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May 29, 1971 - Image 3

Resource type:
Text
Publication:
Michigan Daily, 1971-05-29

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page three

TRIPPING
High-73
Low-45
Sunny and mild

Saturday, May 29, 1971 ANN ARBOR, MICHIGAN News Phone: 764-0552
Panther leader freed

A SOLITARY STATE TROOPER walks along a king-sized traffic
jam near a Pennsylvania' farm where a. weekend rock festival
was to have been held. The courts banned the festival Thursday
and police were ordered to clear the farm of some 2.000 young
music fans.
REVOLUTIONARY ECOLO(;Y:
Chiese work agaist
l)ourgeois pollution
By JONATHAN UNGER into some 200 much-needed indus-
Dispatch News Service trial goods.
International Everywhere in China, task
HONGKONG - The Chinese forces of techni-ians and wo .-
have embarked upon a massive ers have been recruited to dis-
campaign to reduce pollution. cover means of utilizing pollt-
Bat for an unusual reason. tants.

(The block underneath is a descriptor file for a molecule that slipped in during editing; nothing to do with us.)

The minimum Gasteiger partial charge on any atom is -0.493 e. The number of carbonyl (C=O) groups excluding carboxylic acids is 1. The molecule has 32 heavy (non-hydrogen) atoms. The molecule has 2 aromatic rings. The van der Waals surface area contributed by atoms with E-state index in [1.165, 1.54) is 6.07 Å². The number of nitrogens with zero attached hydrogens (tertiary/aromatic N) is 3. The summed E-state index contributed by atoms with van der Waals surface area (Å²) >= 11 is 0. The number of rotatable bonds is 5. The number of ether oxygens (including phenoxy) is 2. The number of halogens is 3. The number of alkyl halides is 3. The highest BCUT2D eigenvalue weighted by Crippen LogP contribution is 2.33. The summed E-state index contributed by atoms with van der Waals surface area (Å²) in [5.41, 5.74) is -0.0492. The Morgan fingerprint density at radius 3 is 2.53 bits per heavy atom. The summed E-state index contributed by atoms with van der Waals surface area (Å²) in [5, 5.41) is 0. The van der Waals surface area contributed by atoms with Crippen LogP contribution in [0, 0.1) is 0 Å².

Peking insists China as a poor Small rural peasant-run enter-
country must utilize all its avail- prises have established even
able resources - including pollu- smaller plants to transform
tants. "There is nothing in the wastes into pesticides, while in
world that is absolute waste," Peking the enormous General
argues China's national newsp- Winery has almost doubled its
per, People's Daiiy. "Waste m- facilities in order to process its
terials from one product can be- residues within the diistillery's
come good, materials for ott' gates. The Winery now supple-
products. ments its much-sought-after in-
In Shanghai, 'heretere, the ' toxicants with a dozen other pro-
gases that used to spew from the duct lines, including c.ictronic
chimneys of a giant oil refinory elements and drugs.